The flatness of both revivals unfortunately led a number of reviewers to question whether Shaffer's plays were not part of a cultural moment that had passed. In 2001, Shaffer was knighted by Queen Elizabeth II for his service to British theater.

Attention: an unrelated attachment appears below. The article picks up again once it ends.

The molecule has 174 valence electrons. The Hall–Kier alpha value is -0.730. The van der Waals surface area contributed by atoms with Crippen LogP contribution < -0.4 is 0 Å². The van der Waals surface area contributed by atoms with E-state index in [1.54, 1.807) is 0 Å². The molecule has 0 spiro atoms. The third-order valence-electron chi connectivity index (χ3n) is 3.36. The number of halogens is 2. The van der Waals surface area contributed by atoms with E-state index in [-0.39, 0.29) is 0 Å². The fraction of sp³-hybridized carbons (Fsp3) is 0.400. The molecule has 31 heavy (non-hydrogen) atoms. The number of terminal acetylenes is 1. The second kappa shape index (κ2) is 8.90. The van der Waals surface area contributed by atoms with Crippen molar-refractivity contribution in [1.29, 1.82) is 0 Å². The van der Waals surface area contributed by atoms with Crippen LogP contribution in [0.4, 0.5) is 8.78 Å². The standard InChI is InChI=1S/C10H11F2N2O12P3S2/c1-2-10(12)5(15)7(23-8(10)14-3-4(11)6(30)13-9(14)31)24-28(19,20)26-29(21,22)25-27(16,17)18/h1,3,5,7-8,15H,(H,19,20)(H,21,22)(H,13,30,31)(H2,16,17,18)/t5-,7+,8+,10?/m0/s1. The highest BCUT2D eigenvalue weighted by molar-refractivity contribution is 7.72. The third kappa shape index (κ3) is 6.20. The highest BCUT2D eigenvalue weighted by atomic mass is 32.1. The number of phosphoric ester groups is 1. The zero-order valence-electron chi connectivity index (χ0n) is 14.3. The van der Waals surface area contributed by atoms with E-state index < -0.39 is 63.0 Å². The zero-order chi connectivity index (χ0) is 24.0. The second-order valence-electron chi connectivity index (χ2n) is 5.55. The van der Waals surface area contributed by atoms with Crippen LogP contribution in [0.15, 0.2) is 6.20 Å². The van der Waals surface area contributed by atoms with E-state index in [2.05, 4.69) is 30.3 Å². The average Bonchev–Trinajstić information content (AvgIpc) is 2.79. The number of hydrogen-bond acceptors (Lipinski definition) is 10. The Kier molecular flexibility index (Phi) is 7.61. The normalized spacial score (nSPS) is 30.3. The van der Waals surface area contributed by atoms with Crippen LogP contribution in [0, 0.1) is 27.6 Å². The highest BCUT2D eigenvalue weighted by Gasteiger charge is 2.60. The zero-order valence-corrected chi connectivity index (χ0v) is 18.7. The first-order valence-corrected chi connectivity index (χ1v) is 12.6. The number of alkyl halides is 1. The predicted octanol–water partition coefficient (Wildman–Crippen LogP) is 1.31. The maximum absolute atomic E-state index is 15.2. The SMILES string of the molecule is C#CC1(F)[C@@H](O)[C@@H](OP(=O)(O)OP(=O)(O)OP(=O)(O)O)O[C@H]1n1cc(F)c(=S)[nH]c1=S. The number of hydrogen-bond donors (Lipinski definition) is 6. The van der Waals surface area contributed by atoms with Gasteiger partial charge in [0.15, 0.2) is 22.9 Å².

Shaffer's plays deal with the absence of wonder, and a corresponding absence of worship, in the contemporary world. In Equus, a child psychiatrist is called upon to treat a teenaged boy who blinded six horses with a metal spike. His sessions with the boy reveal that when forced to live in a commercialized world in which advertising jingles function as hymns and brand names become the gods worshiped by devout consumers, the boy, Alan Sprang, created for himself an alternate religion that centered upon the majestic strength and beauty of a horse whose all-seeing eyes eventually fill him with guilt. Alan's refusal to worship "the god Normal" fills the social authorities with such revulsion that they demand that he be sacrificed, much as ancient theater insisted upon the sacrifice of a scapegoat to ensure the restoration of social order following a crisis. In the course of the treatment program, Dr. Dysart is forced to contrast his own joyless yet supposedly sane existence with the boy's ferocious rejection of a world that is "utterly worshipless." At the end of their break-through session, Dysart recognizes that Alan's "cure" will free the boy of the pain that drove him to blind the horses, but will also force him to live without passion: "with any luck his private parts will come to feel as plastic to him as the products of the factory to which he will almost certainly be sent" after release from the juvenile detention facility. But Dysart also recognizes that he himself will spend the remainder of his life tormented by the knowledge of how devoid of passion his own existence is. This conflict between Passion and Normalcy, between Creativity and Conformity, is at the heart of every Shaffer play. In Five Finger Exercise teenaged Clive's description of education as "the process of being taken in by surprise" is at odds with his businessman father's manufacture of sturdy, cheap furniture and disdain for the "arty-tarty boys" with whom Clive associates. A similar need to be "taken in by surprise" drives Bob--who finds the daily grind of working in an office to be a "blasphemy" against the sacrament of life--to listen to classical music in The Private Ear, much as Belinda allows herself to dally from a distance with the deliciously unconventional detective hired to follow her after she finds that marriage to stodgy Charles is causing her to "dry up." To save herself from drowning "in middle-class mediocrity," Sophie refashions herself as a gypsy fortune teller with a romantic past in White Liars. Mark's "incapacity for Immediate Life" leads him to destroy the peace center in which his estranged son has taken refuge in Shrivings. And, in Whom Do I Have the Honour of Addressing? (1989)--the last of Shaffer's radio plays--a middle-aged woman, who takes pride in her accuracy and efficiency as a typist, escapes the "dowdiness in England" in general, and the "dreariness" of her own life in particular, by moving to self-indulgent, hedonistic southern California. As Shaffer's career progressed, he seems to have grown increasingly aware of the tragic consequences of the loss of wonder. Royal Hunt dramatizes the brutality with which Spanish Christians imposed their authority upon the native people of Peru who were filled with a natural reverence for the cosmos and whose society was founded upon a deep faith in the divinity of their king. The play enacts the destruction of joy in the modern world. Similarly, in Amadeus Shaffer places on stage a man who is so painfully conscious of his mediocrity that he attempts to destroy the one member of his generation who seems to be divinely gifted, Wolfgang Amadeus Mozart. As the play closes, Salieri blesses the audience ("Mediocrities everywhere--now and to come--I absolve you all!"), in effect implicating them in his destructive and self-serving actions. And in Yonadab, a civil war that sets brother against brother and son against father is the result of the title character's unsuccessful attempt to escape the bounds of mediocrity and experience a transcendence that is as much spiritual as it is sexual.